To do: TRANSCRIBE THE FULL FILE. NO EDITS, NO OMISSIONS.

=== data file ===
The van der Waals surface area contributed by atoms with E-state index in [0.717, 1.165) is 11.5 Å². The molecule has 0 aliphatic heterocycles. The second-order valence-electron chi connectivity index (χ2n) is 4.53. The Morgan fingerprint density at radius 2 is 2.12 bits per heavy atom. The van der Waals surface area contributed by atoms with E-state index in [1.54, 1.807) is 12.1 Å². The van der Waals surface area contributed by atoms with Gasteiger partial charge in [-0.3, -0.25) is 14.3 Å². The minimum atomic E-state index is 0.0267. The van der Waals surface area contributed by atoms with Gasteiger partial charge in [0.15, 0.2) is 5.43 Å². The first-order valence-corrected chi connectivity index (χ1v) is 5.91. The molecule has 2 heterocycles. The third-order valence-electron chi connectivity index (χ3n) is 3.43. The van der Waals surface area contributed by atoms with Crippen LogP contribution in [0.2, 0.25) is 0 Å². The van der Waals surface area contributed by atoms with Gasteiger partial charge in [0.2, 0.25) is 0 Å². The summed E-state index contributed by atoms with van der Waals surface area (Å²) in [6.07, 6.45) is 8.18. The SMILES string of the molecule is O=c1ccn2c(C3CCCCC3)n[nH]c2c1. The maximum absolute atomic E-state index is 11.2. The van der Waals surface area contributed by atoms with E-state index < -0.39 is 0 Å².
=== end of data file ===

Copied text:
The van der Waals surface area contributed by atoms with E-state index in [0.717, 1.165) is 11.5 Å². The molecule has 0 aliphatic heterocycles. The second-order valence-electron chi connectivity index (χ2n) is 4.53. The Morgan fingerprint density at radius 2 is 2.12 bits per heavy atom. The van der Waals surface area contributed by atoms with E-state index in [1.54, 1.807) is 12.1 Å². The van der Waals surface area contributed by atoms with Gasteiger partial charge in [-0.3, -0.25) is 14.3 Å². The minimum atomic E-state index is 0.0267. The van der Waals surface area contributed by atoms with Gasteiger partial charge in [0.15, 0.2) is 5.43 Å². The first-order valence-corrected chi connectivity index (χ1v) is 5.91. The molecule has 2 heterocycles. The third-order valence-electron chi connectivity index (χ3n) is 3.43. The van der Waals surface area contributed by atoms with Crippen LogP contribution in [0.2, 0.25) is 0 Å². The van der Waals surface area contributed by atoms with Gasteiger partial charge in [0.2, 0.25) is 0 Å². The summed E-state index contributed by atoms with van der Waals surface area (Å²) in [6.07, 6.45) is 8.18. The SMILES string of the molecule is O=c1ccn2c(C3CCCCC3)n[nH]c2c1. The maximum absolute atomic E-state index is 11.2. The van der Waals surface area contributed by atoms with E-state index < -0.39 is 0 Å².